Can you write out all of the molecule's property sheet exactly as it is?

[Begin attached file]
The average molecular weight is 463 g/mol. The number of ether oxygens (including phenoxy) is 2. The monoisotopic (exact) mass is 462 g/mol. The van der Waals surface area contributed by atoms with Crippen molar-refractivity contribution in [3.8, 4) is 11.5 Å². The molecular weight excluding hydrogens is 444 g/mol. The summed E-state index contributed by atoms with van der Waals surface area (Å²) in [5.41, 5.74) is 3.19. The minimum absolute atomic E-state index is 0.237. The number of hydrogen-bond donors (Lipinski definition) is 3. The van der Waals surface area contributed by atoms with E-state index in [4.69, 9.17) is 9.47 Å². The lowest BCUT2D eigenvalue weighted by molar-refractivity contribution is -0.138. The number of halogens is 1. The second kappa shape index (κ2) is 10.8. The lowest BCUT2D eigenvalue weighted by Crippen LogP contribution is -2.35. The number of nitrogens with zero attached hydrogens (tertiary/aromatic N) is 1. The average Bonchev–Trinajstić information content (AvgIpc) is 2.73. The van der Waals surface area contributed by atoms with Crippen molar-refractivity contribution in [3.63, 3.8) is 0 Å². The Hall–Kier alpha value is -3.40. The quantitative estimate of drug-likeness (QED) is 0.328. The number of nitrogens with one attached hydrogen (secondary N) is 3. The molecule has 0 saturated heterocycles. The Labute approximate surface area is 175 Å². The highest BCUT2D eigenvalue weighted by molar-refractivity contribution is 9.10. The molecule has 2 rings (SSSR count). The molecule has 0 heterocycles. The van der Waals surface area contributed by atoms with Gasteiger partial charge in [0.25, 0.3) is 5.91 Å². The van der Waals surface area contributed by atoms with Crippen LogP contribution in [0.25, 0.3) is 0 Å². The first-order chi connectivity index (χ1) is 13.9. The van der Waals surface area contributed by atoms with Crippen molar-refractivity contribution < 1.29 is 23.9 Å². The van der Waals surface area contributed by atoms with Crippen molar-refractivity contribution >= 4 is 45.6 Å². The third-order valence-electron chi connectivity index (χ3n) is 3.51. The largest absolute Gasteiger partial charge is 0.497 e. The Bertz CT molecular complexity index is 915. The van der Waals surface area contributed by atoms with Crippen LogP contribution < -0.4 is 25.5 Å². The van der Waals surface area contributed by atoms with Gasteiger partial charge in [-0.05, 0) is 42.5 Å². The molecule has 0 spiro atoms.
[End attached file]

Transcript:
The average molecular weight is 463 g/mol. The number of ether oxygens (including phenoxy) is 2. The monoisotopic (exact) mass is 462 g/mol. The van der Waals surface area contributed by atoms with Crippen molar-refractivity contribution in [3.8, 4) is 11.5 Å². The molecular weight excluding hydrogens is 444 g/mol. The summed E-state index contributed by atoms with van der Waals surface area (Å²) in [5.41, 5.74) is 3.19. The minimum absolute atomic E-state index is 0.237. The number of hydrogen-bond donors (Lipinski definition) is 3. The van der Waals surface area contributed by atoms with E-state index in [4.69, 9.17) is 9.47 Å². The lowest BCUT2D eigenvalue weighted by molar-refractivity contribution is -0.138. The number of halogens is 1. The second kappa shape index (κ2) is 10.8. The lowest BCUT2D eigenvalue weighted by Crippen LogP contribution is -2.35. The number of nitrogens with zero attached hydrogens (tertiary/aromatic N) is 1. The average Bonchev–Trinajstić information content (AvgIpc) is 2.73. The van der Waals surface area contributed by atoms with Crippen molar-refractivity contribution in [3.63, 3.8) is 0 Å². The Hall–Kier alpha value is -3.40. The quantitative estimate of drug-likeness (QED) is 0.328. The number of nitrogens with one attached hydrogen (secondary N) is 3. The molecule has 0 saturated heterocycles. The Labute approximate surface area is 175 Å². The highest BCUT2D eigenvalue weighted by molar-refractivity contribution is 9.10. The molecule has 2 rings (SSSR count). The molecule has 0 heterocycles. The van der Waals surface area contributed by atoms with Gasteiger partial charge in [0.25, 0.3) is 5.91 Å². The van der Waals surface area contributed by atoms with Crippen LogP contribution in [0.25, 0.3) is 0 Å². The first-order chi connectivity index (χ1) is 13.9. The van der Waals surface area contributed by atoms with Crippen molar-refractivity contribution < 1.29 is 23.9 Å². The van der Waals surface area contributed by atoms with Crippen molar-refractivity contribution >= 4 is 45.6 Å². The third-order valence-electron chi connectivity index (χ3n) is 3.51. The largest absolute Gasteiger partial charge is 0.497 e. The Bertz CT molecular complexity index is 915. The van der Waals surface area contributed by atoms with Crippen LogP contribution < -0.4 is 25.5 Å². The van der Waals surface area contributed by atoms with Gasteiger partial charge in [-0.05, 0) is 42.5 Å². The molecule has 0 spiro atoms.